We cruise 21nm south to Kyparissi Bay. Kyparissi was an ancient sanctuary of Asclepius and used to be known as Kyfanta.
At some point in its history, people of this lush valley of olive trees, pine trees and carobs left the coast and moved to a high point where the village was hidden from the sea and the pirates who raided the coast. This did not help them when some very determined pirates climbed the mountain and slaughtered most of the villagers and threw their bodies in a well.
The people who inhabit the region now are the descendants of those who remained. We have a stop for swimming, sunbathing and a snack or refreshment before we continue our trip.
We cruise southern in a distance approximately 10nm to 12nm for several stops in secret secluded beaches ideal for snorkeling and absolute relaxation under the hot sun. The beautiful wild landscape of Vlychada and the tranquil atmosphere of Balogeri will amaze you.
The final destination is Monemvasia, only 13nm southern of Balogeri. The town’s name derives from two Greek words, mone and emvasia, meaning “single entrance”. Its Italian form, Malvasia gave its name to Malmsey wine.
Monemvasia’s nickname is the Gibraltar of the East or The Rock. The castle town of Monemvasia is among the most impressive places in Greece. The town and fortress were founded in 583 by inhabitants of the mainland seeking refuge from the Slavic and the Avaric invasion in Greece. From the 10th century AD, the town developed into an important trade and maritime center. It remained part of the Byzantine Empire until 1460, becoming the seat of an imperial governor, a landing place for Byzantine operations against the Franks, the main port of shipment(if not always production) for Malmsey wine, and one of the most dangerous lairs of corsairs in the Levant.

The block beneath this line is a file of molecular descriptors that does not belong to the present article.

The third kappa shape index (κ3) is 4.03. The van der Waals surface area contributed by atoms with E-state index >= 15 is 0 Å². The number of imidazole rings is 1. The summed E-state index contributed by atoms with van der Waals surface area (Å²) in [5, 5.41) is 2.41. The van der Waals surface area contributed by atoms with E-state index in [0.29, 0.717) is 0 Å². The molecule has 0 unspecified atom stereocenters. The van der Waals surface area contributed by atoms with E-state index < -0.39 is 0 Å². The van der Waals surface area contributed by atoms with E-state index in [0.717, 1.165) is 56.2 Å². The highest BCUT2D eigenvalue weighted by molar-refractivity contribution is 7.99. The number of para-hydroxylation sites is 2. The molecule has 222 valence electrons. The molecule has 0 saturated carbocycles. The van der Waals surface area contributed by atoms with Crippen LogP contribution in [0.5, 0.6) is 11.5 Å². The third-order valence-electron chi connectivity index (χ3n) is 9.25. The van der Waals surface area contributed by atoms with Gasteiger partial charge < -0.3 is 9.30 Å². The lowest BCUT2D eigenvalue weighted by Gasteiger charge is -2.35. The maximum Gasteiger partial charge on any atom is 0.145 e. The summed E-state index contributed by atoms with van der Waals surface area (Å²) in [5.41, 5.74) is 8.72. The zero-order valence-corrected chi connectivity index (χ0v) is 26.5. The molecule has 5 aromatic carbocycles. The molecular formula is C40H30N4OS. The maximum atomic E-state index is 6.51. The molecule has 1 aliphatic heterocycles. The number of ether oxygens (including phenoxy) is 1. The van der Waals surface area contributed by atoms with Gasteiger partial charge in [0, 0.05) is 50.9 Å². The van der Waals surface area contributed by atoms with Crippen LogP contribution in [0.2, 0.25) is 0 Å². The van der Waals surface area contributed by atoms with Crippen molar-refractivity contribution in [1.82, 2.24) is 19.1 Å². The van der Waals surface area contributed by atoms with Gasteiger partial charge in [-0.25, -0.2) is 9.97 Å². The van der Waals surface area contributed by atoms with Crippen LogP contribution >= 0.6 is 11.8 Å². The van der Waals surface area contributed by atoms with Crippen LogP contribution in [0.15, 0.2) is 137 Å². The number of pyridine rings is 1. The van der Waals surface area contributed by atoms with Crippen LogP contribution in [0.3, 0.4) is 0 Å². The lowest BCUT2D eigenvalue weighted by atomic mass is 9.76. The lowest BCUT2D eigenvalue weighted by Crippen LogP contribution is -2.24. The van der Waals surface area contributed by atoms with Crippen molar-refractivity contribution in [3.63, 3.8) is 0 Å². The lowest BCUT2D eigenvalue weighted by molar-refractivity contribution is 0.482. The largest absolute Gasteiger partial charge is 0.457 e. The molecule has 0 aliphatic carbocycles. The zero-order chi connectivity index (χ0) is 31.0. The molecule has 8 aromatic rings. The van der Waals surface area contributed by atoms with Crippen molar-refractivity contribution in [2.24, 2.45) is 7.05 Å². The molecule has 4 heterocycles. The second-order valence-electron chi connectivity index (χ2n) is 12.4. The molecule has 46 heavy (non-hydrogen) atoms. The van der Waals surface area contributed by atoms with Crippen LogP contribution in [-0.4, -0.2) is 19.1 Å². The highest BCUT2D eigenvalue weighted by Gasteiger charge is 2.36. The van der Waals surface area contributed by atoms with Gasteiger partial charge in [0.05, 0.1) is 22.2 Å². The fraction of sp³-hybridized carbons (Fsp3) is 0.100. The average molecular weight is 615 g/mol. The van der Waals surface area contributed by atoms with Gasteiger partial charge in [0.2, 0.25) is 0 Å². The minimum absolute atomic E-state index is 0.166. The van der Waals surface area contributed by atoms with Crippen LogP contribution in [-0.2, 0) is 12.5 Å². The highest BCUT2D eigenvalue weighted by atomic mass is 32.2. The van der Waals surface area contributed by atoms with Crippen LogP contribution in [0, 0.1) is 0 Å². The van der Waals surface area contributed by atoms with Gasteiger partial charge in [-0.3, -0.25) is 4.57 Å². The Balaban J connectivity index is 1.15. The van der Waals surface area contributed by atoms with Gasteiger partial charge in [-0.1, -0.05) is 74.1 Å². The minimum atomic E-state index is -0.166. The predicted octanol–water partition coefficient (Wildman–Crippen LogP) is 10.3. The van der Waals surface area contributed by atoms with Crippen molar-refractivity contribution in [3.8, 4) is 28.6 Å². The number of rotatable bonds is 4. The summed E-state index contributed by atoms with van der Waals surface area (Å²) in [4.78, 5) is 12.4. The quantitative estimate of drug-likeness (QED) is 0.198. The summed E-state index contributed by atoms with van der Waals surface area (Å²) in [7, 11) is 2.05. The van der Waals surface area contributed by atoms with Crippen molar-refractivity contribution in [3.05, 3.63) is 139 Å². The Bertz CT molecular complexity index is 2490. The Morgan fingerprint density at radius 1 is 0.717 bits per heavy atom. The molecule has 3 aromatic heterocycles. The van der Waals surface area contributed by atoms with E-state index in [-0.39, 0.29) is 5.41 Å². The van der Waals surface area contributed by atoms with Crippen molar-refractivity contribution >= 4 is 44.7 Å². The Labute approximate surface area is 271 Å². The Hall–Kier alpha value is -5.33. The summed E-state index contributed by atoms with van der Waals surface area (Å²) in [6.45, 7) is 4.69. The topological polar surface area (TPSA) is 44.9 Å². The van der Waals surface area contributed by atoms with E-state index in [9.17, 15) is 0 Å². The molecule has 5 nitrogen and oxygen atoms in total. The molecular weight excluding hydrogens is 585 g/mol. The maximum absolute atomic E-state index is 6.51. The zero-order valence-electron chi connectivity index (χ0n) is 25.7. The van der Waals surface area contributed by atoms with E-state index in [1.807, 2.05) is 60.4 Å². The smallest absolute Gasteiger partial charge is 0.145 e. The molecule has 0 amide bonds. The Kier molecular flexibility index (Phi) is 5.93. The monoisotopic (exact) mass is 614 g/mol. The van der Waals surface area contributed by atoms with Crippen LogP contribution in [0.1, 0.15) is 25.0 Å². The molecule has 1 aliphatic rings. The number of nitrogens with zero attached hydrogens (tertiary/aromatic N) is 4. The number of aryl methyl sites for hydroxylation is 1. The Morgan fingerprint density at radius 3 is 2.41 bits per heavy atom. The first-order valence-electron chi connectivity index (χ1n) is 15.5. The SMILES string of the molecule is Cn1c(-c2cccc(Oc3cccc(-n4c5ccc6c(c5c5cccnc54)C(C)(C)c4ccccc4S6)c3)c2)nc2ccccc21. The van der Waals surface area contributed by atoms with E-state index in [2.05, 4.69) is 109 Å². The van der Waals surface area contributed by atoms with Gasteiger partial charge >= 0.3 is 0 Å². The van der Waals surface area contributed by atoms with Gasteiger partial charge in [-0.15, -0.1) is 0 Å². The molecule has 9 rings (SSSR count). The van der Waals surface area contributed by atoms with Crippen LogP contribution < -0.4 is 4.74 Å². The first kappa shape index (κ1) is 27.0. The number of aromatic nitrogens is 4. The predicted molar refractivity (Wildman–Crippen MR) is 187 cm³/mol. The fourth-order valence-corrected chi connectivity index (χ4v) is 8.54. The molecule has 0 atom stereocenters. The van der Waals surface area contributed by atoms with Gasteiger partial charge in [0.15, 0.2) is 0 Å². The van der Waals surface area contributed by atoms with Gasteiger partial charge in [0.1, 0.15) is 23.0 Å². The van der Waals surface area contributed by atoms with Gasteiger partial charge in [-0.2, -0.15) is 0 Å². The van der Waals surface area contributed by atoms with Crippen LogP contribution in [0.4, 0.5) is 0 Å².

After the fall of Constantinople in 1453, Monemvasia held out against the threats of Sultan Mehmed 11 in 1458 and 1460, when it became the only remaining domain of the Despot of the Morea, Thomas Palaiologos, claimant of the imperial throne. He had no forces to defend it; he offered it to the Sultan and finally sold it to the Pope.
The Rock was governed by the Venetians until the treaty of 1540, which cost the Republic Nauplia and Monemvasia, her last two possessions on mainland Greece. Those inhabitants who did not wish to live under the Ottoman rule were given lands elsewhere. The Ottomans then ruled the town until the brief Venetian recovery in 1690, then again from 1715 to 1821. It was known as “Menekse”(violet in Turkish) during Ottoman rule and was a sanjak(province) center in the Morea Eyalet.
The commercial importance of the town continued until the Orlov Revolt(1770) in the Russo-Turkish, which saw its importance decline severely. The town was liberated from Ottoman rule on July 23, 1821, by Tzannetakis Grigorakis who entered the town with his private army during the Greek War of Independence.
A walk around the Castle Town is a travel to the past, while the sea view from the castle’s top is breathtaking. Enjoy a nice meal to the traditional restaurants in the Castle, buy some unique souvenirs and jewels and feel the vibes of this great castle!
We return to Portoheli while watching the sunset.
Departure : Porto Heli
Departure time : 10:00 or 11:00
Return time : 6:00 or 7:00
- Full insurance
- Cool beverages
- Fresh fruit and snacks
- Snorkelling equipment
- Sunscreen lotions
- Fresh water
- Alcohol Beverages
- Additional hostess
- Transfer service